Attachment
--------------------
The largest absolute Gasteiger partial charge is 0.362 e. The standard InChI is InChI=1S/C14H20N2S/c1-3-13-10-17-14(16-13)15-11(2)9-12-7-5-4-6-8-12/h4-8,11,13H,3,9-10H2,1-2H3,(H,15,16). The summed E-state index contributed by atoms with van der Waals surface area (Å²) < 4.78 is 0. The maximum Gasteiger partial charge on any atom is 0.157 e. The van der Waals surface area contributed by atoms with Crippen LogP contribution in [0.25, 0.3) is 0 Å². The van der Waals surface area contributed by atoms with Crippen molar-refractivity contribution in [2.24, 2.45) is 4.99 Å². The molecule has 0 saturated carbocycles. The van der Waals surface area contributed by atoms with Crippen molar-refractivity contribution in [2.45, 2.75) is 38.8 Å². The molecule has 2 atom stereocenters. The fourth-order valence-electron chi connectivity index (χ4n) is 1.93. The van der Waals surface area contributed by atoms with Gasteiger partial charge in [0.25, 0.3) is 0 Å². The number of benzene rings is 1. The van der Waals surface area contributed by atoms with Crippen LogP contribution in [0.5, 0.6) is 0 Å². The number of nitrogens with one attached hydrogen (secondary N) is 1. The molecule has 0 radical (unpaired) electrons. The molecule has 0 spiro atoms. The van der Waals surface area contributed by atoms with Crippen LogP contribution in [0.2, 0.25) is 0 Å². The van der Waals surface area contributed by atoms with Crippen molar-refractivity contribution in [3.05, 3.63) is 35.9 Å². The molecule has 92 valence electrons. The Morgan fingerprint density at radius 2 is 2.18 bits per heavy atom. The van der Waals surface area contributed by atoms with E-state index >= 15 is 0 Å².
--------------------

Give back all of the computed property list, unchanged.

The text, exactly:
The largest absolute Gasteiger partial charge is 0.362 e. The standard InChI is InChI=1S/C14H20N2S/c1-3-13-10-17-14(16-13)15-11(2)9-12-7-5-4-6-8-12/h4-8,11,13H,3,9-10H2,1-2H3,(H,15,16). The summed E-state index contributed by atoms with van der Waals surface area (Å²) < 4.78 is 0. The maximum Gasteiger partial charge on any atom is 0.157 e. The van der Waals surface area contributed by atoms with Crippen LogP contribution in [0.25, 0.3) is 0 Å². The van der Waals surface area contributed by atoms with Crippen molar-refractivity contribution in [2.24, 2.45) is 4.99 Å². The molecule has 0 saturated carbocycles. The van der Waals surface area contributed by atoms with Crippen molar-refractivity contribution in [2.45, 2.75) is 38.8 Å². The molecule has 2 atom stereocenters. The fourth-order valence-electron chi connectivity index (χ4n) is 1.93. The van der Waals surface area contributed by atoms with Gasteiger partial charge in [0.25, 0.3) is 0 Å². The number of benzene rings is 1. The van der Waals surface area contributed by atoms with Crippen LogP contribution in [0.5, 0.6) is 0 Å². The number of nitrogens with one attached hydrogen (secondary N) is 1. The molecule has 0 radical (unpaired) electrons. The molecule has 0 spiro atoms. The van der Waals surface area contributed by atoms with Crippen LogP contribution in [0.2, 0.25) is 0 Å². The van der Waals surface area contributed by atoms with Crippen molar-refractivity contribution in [3.05, 3.63) is 35.9 Å². The molecule has 92 valence electrons. The Morgan fingerprint density at radius 2 is 2.18 bits per heavy atom. The van der Waals surface area contributed by atoms with E-state index >= 15 is 0 Å².